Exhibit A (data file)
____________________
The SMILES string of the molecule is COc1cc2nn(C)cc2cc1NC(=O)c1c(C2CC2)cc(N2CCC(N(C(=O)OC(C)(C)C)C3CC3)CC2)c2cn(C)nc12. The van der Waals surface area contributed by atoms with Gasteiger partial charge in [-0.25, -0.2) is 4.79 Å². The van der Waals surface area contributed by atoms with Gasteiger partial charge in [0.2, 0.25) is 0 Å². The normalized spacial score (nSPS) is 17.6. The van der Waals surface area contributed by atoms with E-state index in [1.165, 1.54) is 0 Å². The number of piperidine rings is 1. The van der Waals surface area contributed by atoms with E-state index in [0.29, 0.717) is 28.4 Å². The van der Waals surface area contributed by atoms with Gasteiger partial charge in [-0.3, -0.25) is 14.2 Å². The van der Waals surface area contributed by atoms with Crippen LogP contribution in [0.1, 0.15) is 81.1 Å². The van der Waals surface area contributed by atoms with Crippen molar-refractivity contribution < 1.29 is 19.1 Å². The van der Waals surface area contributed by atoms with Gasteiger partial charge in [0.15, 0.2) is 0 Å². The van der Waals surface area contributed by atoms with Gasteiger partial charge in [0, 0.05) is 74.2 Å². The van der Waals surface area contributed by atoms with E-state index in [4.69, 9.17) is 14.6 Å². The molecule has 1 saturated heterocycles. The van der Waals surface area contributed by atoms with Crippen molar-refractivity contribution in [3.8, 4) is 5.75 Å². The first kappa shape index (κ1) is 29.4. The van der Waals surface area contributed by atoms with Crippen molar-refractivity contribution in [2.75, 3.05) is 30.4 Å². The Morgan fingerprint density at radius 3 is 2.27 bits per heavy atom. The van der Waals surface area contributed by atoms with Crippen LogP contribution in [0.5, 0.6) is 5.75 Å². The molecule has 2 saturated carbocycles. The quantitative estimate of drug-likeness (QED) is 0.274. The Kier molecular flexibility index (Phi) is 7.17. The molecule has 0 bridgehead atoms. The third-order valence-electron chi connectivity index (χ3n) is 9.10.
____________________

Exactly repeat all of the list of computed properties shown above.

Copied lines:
The SMILES string of the molecule is COc1cc2nn(C)cc2cc1NC(=O)c1c(C2CC2)cc(N2CCC(N(C(=O)OC(C)(C)C)C3CC3)CC2)c2cn(C)nc12. The van der Waals surface area contributed by atoms with Gasteiger partial charge in [-0.25, -0.2) is 4.79 Å². The van der Waals surface area contributed by atoms with Gasteiger partial charge in [0.2, 0.25) is 0 Å². The normalized spacial score (nSPS) is 17.6. The van der Waals surface area contributed by atoms with E-state index in [1.165, 1.54) is 0 Å². The number of piperidine rings is 1. The van der Waals surface area contributed by atoms with E-state index in [0.29, 0.717) is 28.4 Å². The van der Waals surface area contributed by atoms with Gasteiger partial charge in [-0.3, -0.25) is 14.2 Å². The van der Waals surface area contributed by atoms with Crippen LogP contribution in [0.1, 0.15) is 81.1 Å². The van der Waals surface area contributed by atoms with Crippen molar-refractivity contribution < 1.29 is 19.1 Å². The van der Waals surface area contributed by atoms with Gasteiger partial charge in [0.15, 0.2) is 0 Å². The van der Waals surface area contributed by atoms with Gasteiger partial charge in [0, 0.05) is 74.2 Å². The van der Waals surface area contributed by atoms with E-state index in [4.69, 9.17) is 14.6 Å². The molecule has 1 saturated heterocycles. The van der Waals surface area contributed by atoms with Crippen molar-refractivity contribution in [3.8, 4) is 5.75 Å². The first kappa shape index (κ1) is 29.4. The van der Waals surface area contributed by atoms with Crippen molar-refractivity contribution in [2.75, 3.05) is 30.4 Å². The Morgan fingerprint density at radius 3 is 2.27 bits per heavy atom. The van der Waals surface area contributed by atoms with Crippen LogP contribution in [0.5, 0.6) is 5.75 Å². The molecule has 2 saturated carbocycles. The quantitative estimate of drug-likeness (QED) is 0.274. The Kier molecular flexibility index (Phi) is 7.17. The molecule has 0 bridgehead atoms. The third-order valence-electron chi connectivity index (χ3n) is 9.10.